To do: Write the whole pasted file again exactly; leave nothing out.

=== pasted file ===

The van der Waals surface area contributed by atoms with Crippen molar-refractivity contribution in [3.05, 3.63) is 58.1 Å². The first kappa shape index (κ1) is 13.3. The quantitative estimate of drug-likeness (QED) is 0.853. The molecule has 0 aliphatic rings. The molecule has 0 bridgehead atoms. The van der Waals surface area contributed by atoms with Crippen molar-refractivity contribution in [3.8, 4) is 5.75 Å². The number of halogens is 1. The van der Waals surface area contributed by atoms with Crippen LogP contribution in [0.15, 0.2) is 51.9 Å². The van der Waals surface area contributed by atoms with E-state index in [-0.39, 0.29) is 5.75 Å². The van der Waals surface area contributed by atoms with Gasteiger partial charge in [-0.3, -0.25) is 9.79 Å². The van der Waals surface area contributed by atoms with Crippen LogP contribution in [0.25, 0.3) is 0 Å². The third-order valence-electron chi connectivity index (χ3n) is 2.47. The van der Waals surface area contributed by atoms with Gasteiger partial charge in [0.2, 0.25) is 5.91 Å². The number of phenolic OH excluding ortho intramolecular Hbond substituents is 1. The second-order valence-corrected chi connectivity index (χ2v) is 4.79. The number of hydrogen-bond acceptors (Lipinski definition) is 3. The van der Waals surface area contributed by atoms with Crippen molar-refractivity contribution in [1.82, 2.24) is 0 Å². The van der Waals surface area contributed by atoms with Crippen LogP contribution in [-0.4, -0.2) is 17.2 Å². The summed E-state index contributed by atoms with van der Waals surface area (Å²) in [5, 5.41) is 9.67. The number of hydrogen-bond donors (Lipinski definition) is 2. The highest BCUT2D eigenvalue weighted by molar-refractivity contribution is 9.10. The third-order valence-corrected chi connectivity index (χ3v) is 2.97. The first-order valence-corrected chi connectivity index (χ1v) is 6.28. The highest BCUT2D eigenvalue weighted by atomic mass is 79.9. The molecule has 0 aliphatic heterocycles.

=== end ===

The van der Waals surface area contributed by atoms with Crippen molar-refractivity contribution in [3.05, 3.63) is 58.1 Å². The first kappa shape index (κ1) is 13.3. The quantitative estimate of drug-likeness (QED) is 0.853. The molecule has 0 aliphatic rings. The molecule has 0 bridgehead atoms. The van der Waals surface area contributed by atoms with Crippen molar-refractivity contribution in [3.8, 4) is 5.75 Å². The number of halogens is 1. The van der Waals surface area contributed by atoms with Crippen LogP contribution in [0.15, 0.2) is 51.9 Å². The van der Waals surface area contributed by atoms with E-state index in [-0.39, 0.29) is 5.75 Å². The van der Waals surface area contributed by atoms with Gasteiger partial charge in [-0.3, -0.25) is 9.79 Å². The van der Waals surface area contributed by atoms with Crippen LogP contribution in [0.25, 0.3) is 0 Å². The third-order valence-electron chi connectivity index (χ3n) is 2.47. The van der Waals surface area contributed by atoms with Gasteiger partial charge in [0.2, 0.25) is 5.91 Å². The number of phenolic OH excluding ortho intramolecular Hbond substituents is 1. The second-order valence-corrected chi connectivity index (χ2v) is 4.79. The number of hydrogen-bond acceptors (Lipinski definition) is 3. The van der Waals surface area contributed by atoms with Crippen molar-refractivity contribution in [1.82, 2.24) is 0 Å². The van der Waals surface area contributed by atoms with Crippen LogP contribution in [-0.4, -0.2) is 17.2 Å². The summed E-state index contributed by atoms with van der Waals surface area (Å²) in [5, 5.41) is 9.67. The number of hydrogen-bond donors (Lipinski definition) is 2. The highest BCUT2D eigenvalue weighted by molar-refractivity contribution is 9.10. The third-order valence-corrected chi connectivity index (χ3v) is 2.97. The first-order valence-corrected chi connectivity index (χ1v) is 6.28. The highest BCUT2D eigenvalue weighted by atomic mass is 79.9. The molecule has 0 aliphatic heterocycles.